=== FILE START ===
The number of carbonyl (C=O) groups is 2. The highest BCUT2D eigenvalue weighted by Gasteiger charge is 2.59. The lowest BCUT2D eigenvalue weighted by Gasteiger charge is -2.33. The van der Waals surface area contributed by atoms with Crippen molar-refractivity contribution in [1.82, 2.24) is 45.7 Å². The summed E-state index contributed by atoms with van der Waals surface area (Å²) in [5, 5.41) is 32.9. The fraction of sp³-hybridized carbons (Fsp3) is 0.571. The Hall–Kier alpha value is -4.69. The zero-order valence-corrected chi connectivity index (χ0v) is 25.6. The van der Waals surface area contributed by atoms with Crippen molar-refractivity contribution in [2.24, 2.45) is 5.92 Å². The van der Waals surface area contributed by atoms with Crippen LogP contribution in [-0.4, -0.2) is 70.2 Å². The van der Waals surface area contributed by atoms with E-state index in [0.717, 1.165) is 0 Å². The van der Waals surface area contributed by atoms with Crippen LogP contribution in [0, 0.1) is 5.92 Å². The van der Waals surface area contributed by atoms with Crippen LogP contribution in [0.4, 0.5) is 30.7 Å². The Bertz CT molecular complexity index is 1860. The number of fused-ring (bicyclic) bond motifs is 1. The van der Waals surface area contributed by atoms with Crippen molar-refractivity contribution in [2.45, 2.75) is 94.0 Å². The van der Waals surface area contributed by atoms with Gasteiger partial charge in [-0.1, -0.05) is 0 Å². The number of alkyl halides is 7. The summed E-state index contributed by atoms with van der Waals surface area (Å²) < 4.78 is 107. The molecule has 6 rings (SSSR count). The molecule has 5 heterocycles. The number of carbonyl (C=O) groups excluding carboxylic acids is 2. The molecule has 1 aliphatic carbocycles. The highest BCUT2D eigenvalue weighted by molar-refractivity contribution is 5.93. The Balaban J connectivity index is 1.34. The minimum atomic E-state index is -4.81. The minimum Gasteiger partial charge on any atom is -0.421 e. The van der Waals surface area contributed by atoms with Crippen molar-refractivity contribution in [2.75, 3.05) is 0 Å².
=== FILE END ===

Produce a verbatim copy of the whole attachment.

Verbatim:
The number of carbonyl (C=O) groups is 2. The highest BCUT2D eigenvalue weighted by Gasteiger charge is 2.59. The lowest BCUT2D eigenvalue weighted by Gasteiger charge is -2.33. The van der Waals surface area contributed by atoms with Crippen molar-refractivity contribution in [1.82, 2.24) is 45.7 Å². The summed E-state index contributed by atoms with van der Waals surface area (Å²) in [5, 5.41) is 32.9. The fraction of sp³-hybridized carbons (Fsp3) is 0.571. The Hall–Kier alpha value is -4.69. The zero-order valence-corrected chi connectivity index (χ0v) is 25.6. The van der Waals surface area contributed by atoms with Crippen molar-refractivity contribution in [2.24, 2.45) is 5.92 Å². The van der Waals surface area contributed by atoms with Crippen LogP contribution in [-0.4, -0.2) is 70.2 Å². The van der Waals surface area contributed by atoms with E-state index in [0.717, 1.165) is 0 Å². The van der Waals surface area contributed by atoms with Crippen LogP contribution in [0, 0.1) is 5.92 Å². The van der Waals surface area contributed by atoms with Crippen LogP contribution in [0.4, 0.5) is 30.7 Å². The Bertz CT molecular complexity index is 1860. The number of fused-ring (bicyclic) bond motifs is 1. The van der Waals surface area contributed by atoms with Crippen molar-refractivity contribution in [2.45, 2.75) is 94.0 Å². The van der Waals surface area contributed by atoms with Gasteiger partial charge in [-0.1, -0.05) is 0 Å². The number of alkyl halides is 7. The summed E-state index contributed by atoms with van der Waals surface area (Å²) < 4.78 is 107. The molecule has 6 rings (SSSR count). The molecule has 5 heterocycles. The number of carbonyl (C=O) groups excluding carboxylic acids is 2. The molecule has 1 aliphatic carbocycles. The highest BCUT2D eigenvalue weighted by molar-refractivity contribution is 5.93. The Balaban J connectivity index is 1.34. The minimum atomic E-state index is -4.81. The minimum Gasteiger partial charge on any atom is -0.421 e. The van der Waals surface area contributed by atoms with Crippen molar-refractivity contribution in [2.75, 3.05) is 0 Å².